Published: Jan 1986
| ||Format||Pages||Price|| |
|PDF Version (112K)||6||$25||  ADD TO CART|
|Complete Source PDF (3.2M)||6||$55||  ADD TO CART|
New Jersey's Worker and Community Right-to-Know Act requires employers to report information about toxic substances used, stored, or released from facilities in the state. This information is made available to the public and is directly transmitted to the Department of Environmental Protection (DEP), local emergency response personnel, and county health departments. The collection of this information enables the DEP to develop a comprehensive database of toxic substance use in the state.
The DEP has developed two surveys to gather information from employers covered by the act. The Emergency Services Information Survey, which gathers information about materials that pose potential safety hazards, requires the reporting of materials on the United States Department of Transportation's Hazardous Materials Table. The Environmental Survey, Part I requires employers to report information about a DEP-compiled list of 154 substances that have the potential to cause chronic health effects or to cause damage to the environment. After a scientific review of data provided on the Environmental Survey, Part I, the DEP will require selected employers to report additional, detailed information about emissions and discharges of hazardous substances.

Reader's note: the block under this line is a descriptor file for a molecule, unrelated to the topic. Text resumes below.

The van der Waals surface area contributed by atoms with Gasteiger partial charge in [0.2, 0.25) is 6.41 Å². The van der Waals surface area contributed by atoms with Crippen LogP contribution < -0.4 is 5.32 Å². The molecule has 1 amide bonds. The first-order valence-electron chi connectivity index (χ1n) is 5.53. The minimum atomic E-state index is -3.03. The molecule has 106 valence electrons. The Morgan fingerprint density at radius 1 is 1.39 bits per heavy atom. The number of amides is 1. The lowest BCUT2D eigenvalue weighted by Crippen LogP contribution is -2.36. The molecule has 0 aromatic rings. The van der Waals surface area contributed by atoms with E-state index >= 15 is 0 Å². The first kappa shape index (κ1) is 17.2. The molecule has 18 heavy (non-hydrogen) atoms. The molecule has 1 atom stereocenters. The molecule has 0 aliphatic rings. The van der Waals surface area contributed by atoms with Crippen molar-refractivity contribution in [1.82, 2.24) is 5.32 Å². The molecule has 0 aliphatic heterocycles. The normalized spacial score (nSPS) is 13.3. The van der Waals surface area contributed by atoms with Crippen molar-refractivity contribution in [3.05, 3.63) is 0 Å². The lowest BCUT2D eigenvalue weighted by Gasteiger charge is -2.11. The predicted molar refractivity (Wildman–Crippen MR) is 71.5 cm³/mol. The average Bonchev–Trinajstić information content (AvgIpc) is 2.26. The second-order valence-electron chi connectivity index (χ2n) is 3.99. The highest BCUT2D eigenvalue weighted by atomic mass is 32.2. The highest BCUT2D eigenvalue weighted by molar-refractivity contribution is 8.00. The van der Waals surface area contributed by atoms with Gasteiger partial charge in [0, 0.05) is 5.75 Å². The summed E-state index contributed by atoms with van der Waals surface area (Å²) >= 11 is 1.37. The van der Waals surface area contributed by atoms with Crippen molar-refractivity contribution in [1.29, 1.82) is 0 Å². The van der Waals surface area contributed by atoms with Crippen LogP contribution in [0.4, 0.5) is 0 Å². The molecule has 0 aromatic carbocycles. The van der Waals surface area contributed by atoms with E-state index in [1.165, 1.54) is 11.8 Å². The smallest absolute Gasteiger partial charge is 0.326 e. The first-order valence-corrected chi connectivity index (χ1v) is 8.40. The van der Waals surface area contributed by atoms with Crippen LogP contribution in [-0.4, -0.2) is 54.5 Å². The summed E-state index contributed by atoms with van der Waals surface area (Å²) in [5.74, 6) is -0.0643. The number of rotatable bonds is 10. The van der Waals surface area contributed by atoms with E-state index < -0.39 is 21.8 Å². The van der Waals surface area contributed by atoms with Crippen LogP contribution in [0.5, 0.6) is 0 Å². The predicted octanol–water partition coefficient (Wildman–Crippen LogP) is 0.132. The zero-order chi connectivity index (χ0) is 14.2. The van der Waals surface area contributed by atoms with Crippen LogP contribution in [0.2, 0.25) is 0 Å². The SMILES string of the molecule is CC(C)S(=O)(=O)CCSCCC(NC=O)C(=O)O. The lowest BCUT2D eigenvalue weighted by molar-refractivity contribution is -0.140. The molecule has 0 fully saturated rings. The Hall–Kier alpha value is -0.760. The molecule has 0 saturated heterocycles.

The centralized database that is developed from information reported in these surveys will enable the DEP to improve public health protection and to guide new efforts in environmental monitoring and regulation.
right to know, emergency response, hazard communication
Assistant director, Office of Science and Research, New Jersey Department of Environmental Protection, Trenton, NJ
Right-to-Know coordinatory, New Jersey Department of Environmental Protection, Trenton, NJ
Program manager, Industrial Investigations/Right-to-Know Unit, Office of Science and Research, New Jersey Department of Environmental Protection, Trenton, NJ
Paper ID: STP19359S